After a few days the husband selected a spot not too close to another house, preferably near a good spring or running stream, and there erected a little cabin which became his home. A few simple articles of furniture were provided, an iron kettle in which to boil the venison or bear meat, a wooden bowl in which to serve it, and the couple were ready to set up housekeeping. We must not forget also the “ta-ful block”. This was a section of log set up outside the door, its top hollowed out like a mortar. In it the maize was pounded preparatory to making “Taful” – generally called “Tom-Fuller” by the white people. In this new home, they “lived happily ever after”, for divorce or a broken home was rare among the Choctaws.
White men, especially the French, began at an early date to intermarry among the Choctaws. This accounts for the frequent occurrence of French family names such as Durant, LeFlore and Colbert, among these people. Tradition says that when the first half-breed child was born in the Choctaw Nation, a council was called to discuss the matter, and it was voted to kill the child and to permit no more mixed marriages. Fortunately, this bloody resolution was not acted on.
In later years, after the Choctaws were well settled in Oklahoma, stringent laws were enacted by the tribe in reference to the intermarriage of whites. Such white men had to become citizens of the tribe, forswearing allegiance to the United States or other nation. They, further, had to produce evidence that they were not already married and were required to present a certificate of good moral character, signed by ten Choctaw citizens by blood who had known the applicant for at least twelve months. A fee of twenty-five dollars was charged for the license. With the ever increasing number of white men pressing into Oklahoma, these restrictions were amply justified. Indeed, some of the tribes raised the license fee to one hundred dollars.
Today, the Choctaws are citizens of the United States, and their old customs have disappeared in many cases. The Choctaw of Oklahoma differs in his courtship and marriage in no respect from the white people who have swarmed by the thousands over his beautiful country.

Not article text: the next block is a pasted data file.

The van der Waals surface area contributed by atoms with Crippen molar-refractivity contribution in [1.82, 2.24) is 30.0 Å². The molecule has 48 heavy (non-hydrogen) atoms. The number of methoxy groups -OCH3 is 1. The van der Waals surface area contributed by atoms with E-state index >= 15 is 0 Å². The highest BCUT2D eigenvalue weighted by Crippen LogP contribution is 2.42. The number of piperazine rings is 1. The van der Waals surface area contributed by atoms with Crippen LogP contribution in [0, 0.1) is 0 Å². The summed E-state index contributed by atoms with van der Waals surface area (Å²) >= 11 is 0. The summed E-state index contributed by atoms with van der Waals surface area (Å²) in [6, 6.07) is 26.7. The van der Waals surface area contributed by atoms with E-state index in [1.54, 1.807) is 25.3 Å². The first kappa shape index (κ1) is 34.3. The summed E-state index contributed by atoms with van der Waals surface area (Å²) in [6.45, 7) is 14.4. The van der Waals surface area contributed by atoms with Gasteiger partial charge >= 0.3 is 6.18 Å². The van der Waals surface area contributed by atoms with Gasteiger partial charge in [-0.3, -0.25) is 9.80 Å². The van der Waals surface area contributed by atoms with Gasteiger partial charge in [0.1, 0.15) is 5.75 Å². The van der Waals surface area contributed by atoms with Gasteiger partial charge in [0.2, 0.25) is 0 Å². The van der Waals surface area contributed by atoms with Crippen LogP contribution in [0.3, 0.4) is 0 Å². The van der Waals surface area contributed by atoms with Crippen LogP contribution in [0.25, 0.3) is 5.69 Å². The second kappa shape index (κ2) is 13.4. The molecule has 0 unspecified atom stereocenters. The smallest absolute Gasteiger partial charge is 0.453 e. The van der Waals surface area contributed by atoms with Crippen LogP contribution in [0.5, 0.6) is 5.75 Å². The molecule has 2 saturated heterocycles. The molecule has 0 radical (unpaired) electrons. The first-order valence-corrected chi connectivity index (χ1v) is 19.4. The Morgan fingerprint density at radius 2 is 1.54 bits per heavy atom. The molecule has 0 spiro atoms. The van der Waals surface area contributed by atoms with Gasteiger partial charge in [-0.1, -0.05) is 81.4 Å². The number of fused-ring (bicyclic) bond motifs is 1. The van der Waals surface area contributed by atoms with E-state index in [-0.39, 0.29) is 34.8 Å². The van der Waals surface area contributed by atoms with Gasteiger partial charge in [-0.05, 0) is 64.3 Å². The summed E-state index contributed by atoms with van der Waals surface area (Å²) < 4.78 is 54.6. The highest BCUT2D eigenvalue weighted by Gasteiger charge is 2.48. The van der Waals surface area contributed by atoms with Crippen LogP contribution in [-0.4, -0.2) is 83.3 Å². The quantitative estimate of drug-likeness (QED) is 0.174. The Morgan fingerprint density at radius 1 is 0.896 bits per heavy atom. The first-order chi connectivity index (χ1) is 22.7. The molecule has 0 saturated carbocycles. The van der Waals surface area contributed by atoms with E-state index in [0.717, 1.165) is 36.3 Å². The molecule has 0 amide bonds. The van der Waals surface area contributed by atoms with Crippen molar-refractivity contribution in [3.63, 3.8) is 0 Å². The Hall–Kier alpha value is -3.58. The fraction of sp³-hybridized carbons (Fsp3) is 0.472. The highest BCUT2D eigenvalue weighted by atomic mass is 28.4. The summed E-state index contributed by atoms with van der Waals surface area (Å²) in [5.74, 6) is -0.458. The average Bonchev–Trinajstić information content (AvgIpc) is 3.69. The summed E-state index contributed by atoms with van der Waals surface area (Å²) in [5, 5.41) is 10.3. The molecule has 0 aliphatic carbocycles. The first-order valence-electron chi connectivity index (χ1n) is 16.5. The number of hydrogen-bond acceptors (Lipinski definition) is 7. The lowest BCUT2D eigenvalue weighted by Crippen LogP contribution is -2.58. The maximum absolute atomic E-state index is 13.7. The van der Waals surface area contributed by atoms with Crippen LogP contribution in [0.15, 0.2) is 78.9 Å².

Marriage laws set by legislature
Choctaw marriage customs underwent considerable legal modifications during the early years of removal. A law of 1835 provided for a brief marriage ceremony consisting of a mutual admission of intention before a captain or preacher, and in 1849 all couples living together were required to conform to this custom. In 1836 the most fundamental of all the primitive taboos was abolished, when it was made lawful to marry within the iksa, or immediate clan. Polygamy still existed as late as 1845, but was not approved of, and was made illegal in 1849. Family life was pure, and the laws regarding property and marriage gave the wife complete equality with her husband.
The Choctaws also began to regulate the intermarriage of white men within their tribe. A law passed in 1849 provided that any white man living with a Choctaw woman should enter into a legal marriage with her or be expelled from the country, and that no white man of bad character would be permitted to marry a Choctaw woman “under any circumstances whatever.”
At the time of the removal, a large number of the Choctaws wore their native dress, but by the close of the period they dressed much like the frontier white people of their day. They had begun to adopt European names before they left Mississippi, and the custom was rapidly extended after education became more general; their white teachers found it more convenient to rechristen their pupils in honor of some “pious friend of the Mission,” or some prominent historical character, than to stumble through the complicated syllables that made up the average Choctaw name.
Taken as a whole, the generation from 1833 to 1861 presents a record of orderly development almost unprecedented in the history of any people. The Choctaws had settled a wild and remote frontier, accepted an alien religion and code of morals, established an educational system completely foreign to their aboriginal conceptions, adopted the constitutional and legal system of an unrelated racial experience, and modified their agricultural and commercial practices to conform to a complex economic system; and these innovations had been so eagerly accepted that they had become fundamental in their social, political, and economic life. Strangely enough they never showed any resentment against the government that had driven them into exile, and they desired nothing more than autonomous development under its protection. Engrossed in the satisfying activities of their remote society, they seemed unconscious of the menace that lay across the future of the great republic with which their fate was so closely joined.